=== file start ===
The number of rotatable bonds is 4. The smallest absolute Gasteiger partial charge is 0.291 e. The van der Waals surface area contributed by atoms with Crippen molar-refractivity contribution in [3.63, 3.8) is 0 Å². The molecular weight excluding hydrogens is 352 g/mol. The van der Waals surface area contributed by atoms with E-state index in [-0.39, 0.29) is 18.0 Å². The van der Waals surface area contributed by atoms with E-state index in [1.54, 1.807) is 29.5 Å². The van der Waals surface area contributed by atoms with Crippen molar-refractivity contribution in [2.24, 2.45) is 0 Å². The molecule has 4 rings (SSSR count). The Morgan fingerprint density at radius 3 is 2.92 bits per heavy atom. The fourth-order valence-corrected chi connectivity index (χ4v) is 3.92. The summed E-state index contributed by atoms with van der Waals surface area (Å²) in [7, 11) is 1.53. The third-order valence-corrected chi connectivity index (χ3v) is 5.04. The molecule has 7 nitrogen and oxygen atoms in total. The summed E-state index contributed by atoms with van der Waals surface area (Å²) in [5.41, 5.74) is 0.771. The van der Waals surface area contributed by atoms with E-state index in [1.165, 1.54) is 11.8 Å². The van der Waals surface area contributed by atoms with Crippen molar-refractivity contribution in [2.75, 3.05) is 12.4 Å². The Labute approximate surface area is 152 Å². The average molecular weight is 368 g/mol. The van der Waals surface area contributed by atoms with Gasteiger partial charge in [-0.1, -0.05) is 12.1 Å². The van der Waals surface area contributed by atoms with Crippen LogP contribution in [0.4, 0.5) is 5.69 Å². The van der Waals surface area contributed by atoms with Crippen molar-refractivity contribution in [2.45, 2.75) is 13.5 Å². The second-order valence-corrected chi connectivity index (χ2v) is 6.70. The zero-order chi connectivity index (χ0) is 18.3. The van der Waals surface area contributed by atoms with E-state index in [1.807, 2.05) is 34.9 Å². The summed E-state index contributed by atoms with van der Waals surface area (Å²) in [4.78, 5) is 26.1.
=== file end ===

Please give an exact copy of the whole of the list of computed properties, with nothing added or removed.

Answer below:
The number of rotatable bonds is 4. The smallest absolute Gasteiger partial charge is 0.291 e. The van der Waals surface area contributed by atoms with Crippen molar-refractivity contribution in [3.63, 3.8) is 0 Å². The molecular weight excluding hydrogens is 352 g/mol. The van der Waals surface area contributed by atoms with E-state index in [-0.39, 0.29) is 18.0 Å². The van der Waals surface area contributed by atoms with E-state index in [1.54, 1.807) is 29.5 Å². The van der Waals surface area contributed by atoms with Crippen molar-refractivity contribution in [2.24, 2.45) is 0 Å². The molecule has 4 rings (SSSR count). The Morgan fingerprint density at radius 3 is 2.92 bits per heavy atom. The fourth-order valence-corrected chi connectivity index (χ4v) is 3.92. The summed E-state index contributed by atoms with van der Waals surface area (Å²) in [7, 11) is 1.53. The third-order valence-corrected chi connectivity index (χ3v) is 5.04. The molecule has 7 nitrogen and oxygen atoms in total. The summed E-state index contributed by atoms with van der Waals surface area (Å²) in [5.41, 5.74) is 0.771. The van der Waals surface area contributed by atoms with E-state index in [1.165, 1.54) is 11.8 Å². The van der Waals surface area contributed by atoms with Crippen molar-refractivity contribution in [2.75, 3.05) is 12.4 Å². The Labute approximate surface area is 152 Å². The average molecular weight is 368 g/mol. The van der Waals surface area contributed by atoms with Gasteiger partial charge in [-0.1, -0.05) is 12.1 Å². The van der Waals surface area contributed by atoms with Crippen LogP contribution in [0.4, 0.5) is 5.69 Å². The van der Waals surface area contributed by atoms with Crippen molar-refractivity contribution in [2.45, 2.75) is 13.5 Å². The second-order valence-corrected chi connectivity index (χ2v) is 6.70. The zero-order chi connectivity index (χ0) is 18.3. The van der Waals surface area contributed by atoms with E-state index in [1.807, 2.05) is 34.9 Å². The summed E-state index contributed by atoms with van der Waals surface area (Å²) in [4.78, 5) is 26.1.